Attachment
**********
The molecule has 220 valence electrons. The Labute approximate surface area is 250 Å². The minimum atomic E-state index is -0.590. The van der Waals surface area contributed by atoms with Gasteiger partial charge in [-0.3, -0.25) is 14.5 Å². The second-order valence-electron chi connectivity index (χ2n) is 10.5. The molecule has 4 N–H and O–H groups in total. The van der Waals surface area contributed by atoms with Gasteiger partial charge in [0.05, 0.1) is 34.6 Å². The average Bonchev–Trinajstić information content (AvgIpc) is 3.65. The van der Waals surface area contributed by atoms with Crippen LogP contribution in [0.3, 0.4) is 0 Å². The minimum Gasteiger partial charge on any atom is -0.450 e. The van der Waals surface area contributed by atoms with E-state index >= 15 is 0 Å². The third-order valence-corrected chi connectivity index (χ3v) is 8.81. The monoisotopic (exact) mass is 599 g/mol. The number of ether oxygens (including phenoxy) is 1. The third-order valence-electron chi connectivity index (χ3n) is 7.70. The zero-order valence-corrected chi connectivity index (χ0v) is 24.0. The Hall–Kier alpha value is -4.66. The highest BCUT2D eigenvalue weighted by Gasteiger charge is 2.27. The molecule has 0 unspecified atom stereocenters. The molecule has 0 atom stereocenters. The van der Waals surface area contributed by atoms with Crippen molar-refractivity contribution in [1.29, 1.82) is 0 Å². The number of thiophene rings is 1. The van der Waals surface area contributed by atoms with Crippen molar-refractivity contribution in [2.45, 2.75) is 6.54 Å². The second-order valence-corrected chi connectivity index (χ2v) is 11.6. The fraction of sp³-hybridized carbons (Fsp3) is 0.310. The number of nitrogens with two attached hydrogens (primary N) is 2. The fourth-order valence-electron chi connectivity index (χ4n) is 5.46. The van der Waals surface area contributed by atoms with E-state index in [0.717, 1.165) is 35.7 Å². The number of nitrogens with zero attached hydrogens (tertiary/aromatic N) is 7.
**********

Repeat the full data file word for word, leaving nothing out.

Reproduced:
The molecule has 220 valence electrons. The Labute approximate surface area is 250 Å². The minimum atomic E-state index is -0.590. The van der Waals surface area contributed by atoms with Gasteiger partial charge in [-0.3, -0.25) is 14.5 Å². The second-order valence-electron chi connectivity index (χ2n) is 10.5. The molecule has 4 N–H and O–H groups in total. The van der Waals surface area contributed by atoms with Gasteiger partial charge in [0.05, 0.1) is 34.6 Å². The average Bonchev–Trinajstić information content (AvgIpc) is 3.65. The van der Waals surface area contributed by atoms with Crippen LogP contribution in [0.3, 0.4) is 0 Å². The minimum Gasteiger partial charge on any atom is -0.450 e. The van der Waals surface area contributed by atoms with E-state index >= 15 is 0 Å². The third-order valence-corrected chi connectivity index (χ3v) is 8.81. The monoisotopic (exact) mass is 599 g/mol. The number of ether oxygens (including phenoxy) is 1. The third-order valence-electron chi connectivity index (χ3n) is 7.70. The zero-order valence-corrected chi connectivity index (χ0v) is 24.0. The Hall–Kier alpha value is -4.66. The highest BCUT2D eigenvalue weighted by Gasteiger charge is 2.27. The molecule has 0 unspecified atom stereocenters. The molecule has 0 atom stereocenters. The van der Waals surface area contributed by atoms with Crippen molar-refractivity contribution in [1.29, 1.82) is 0 Å². The number of thiophene rings is 1. The van der Waals surface area contributed by atoms with Crippen molar-refractivity contribution in [2.45, 2.75) is 6.54 Å². The second-order valence-corrected chi connectivity index (χ2v) is 11.6. The fraction of sp³-hybridized carbons (Fsp3) is 0.310. The number of nitrogens with two attached hydrogens (primary N) is 2. The fourth-order valence-electron chi connectivity index (χ4n) is 5.46. The van der Waals surface area contributed by atoms with E-state index in [0.717, 1.165) is 35.7 Å². The number of nitrogens with zero attached hydrogens (tertiary/aromatic N) is 7.